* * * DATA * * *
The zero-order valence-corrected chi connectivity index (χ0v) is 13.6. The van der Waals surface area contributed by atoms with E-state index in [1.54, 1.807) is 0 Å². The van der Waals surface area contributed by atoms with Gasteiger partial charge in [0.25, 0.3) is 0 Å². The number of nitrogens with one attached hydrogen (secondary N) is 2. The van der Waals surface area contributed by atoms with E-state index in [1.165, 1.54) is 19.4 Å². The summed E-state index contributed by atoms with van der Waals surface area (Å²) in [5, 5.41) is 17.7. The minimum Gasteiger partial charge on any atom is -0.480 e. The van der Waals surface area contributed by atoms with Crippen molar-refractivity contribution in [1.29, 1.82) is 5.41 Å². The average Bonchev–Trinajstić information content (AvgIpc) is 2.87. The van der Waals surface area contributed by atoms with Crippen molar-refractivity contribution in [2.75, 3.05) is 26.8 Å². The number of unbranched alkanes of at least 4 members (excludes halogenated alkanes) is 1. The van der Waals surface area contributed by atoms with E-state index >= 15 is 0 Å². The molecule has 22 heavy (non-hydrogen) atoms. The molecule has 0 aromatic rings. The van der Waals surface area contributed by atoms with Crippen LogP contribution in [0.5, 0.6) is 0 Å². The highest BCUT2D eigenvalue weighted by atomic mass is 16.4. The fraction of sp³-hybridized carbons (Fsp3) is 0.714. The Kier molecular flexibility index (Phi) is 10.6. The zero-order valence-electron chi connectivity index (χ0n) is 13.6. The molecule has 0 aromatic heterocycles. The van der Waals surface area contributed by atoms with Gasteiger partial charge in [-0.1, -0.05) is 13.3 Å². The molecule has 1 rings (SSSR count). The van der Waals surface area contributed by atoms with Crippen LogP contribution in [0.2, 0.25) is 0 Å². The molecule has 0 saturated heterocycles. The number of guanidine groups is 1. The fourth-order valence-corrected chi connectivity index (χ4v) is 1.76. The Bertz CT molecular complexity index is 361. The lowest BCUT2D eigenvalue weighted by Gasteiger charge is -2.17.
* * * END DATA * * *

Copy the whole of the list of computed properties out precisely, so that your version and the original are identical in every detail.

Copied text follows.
The zero-order valence-corrected chi connectivity index (χ0v) is 13.6. The van der Waals surface area contributed by atoms with E-state index in [1.54, 1.807) is 0 Å². The van der Waals surface area contributed by atoms with Gasteiger partial charge in [0.25, 0.3) is 0 Å². The number of nitrogens with one attached hydrogen (secondary N) is 2. The van der Waals surface area contributed by atoms with E-state index in [1.165, 1.54) is 19.4 Å². The summed E-state index contributed by atoms with van der Waals surface area (Å²) in [5, 5.41) is 17.7. The minimum Gasteiger partial charge on any atom is -0.480 e. The van der Waals surface area contributed by atoms with Crippen molar-refractivity contribution in [1.29, 1.82) is 5.41 Å². The average Bonchev–Trinajstić information content (AvgIpc) is 2.87. The van der Waals surface area contributed by atoms with Crippen molar-refractivity contribution in [2.75, 3.05) is 26.8 Å². The number of unbranched alkanes of at least 4 members (excludes halogenated alkanes) is 1. The van der Waals surface area contributed by atoms with E-state index >= 15 is 0 Å². The molecule has 22 heavy (non-hydrogen) atoms. The molecule has 0 aromatic rings. The van der Waals surface area contributed by atoms with Crippen LogP contribution in [0.5, 0.6) is 0 Å². The highest BCUT2D eigenvalue weighted by atomic mass is 16.4. The fraction of sp³-hybridized carbons (Fsp3) is 0.714. The Kier molecular flexibility index (Phi) is 10.6. The zero-order valence-electron chi connectivity index (χ0n) is 13.6. The molecule has 0 aromatic heterocycles. The van der Waals surface area contributed by atoms with Gasteiger partial charge in [-0.1, -0.05) is 13.3 Å². The molecule has 1 rings (SSSR count). The van der Waals surface area contributed by atoms with Crippen LogP contribution in [0.2, 0.25) is 0 Å². The molecule has 0 saturated heterocycles. The number of guanidine groups is 1. The fourth-order valence-corrected chi connectivity index (χ4v) is 1.76. The Bertz CT molecular complexity index is 361. The lowest BCUT2D eigenvalue weighted by Gasteiger charge is -2.17.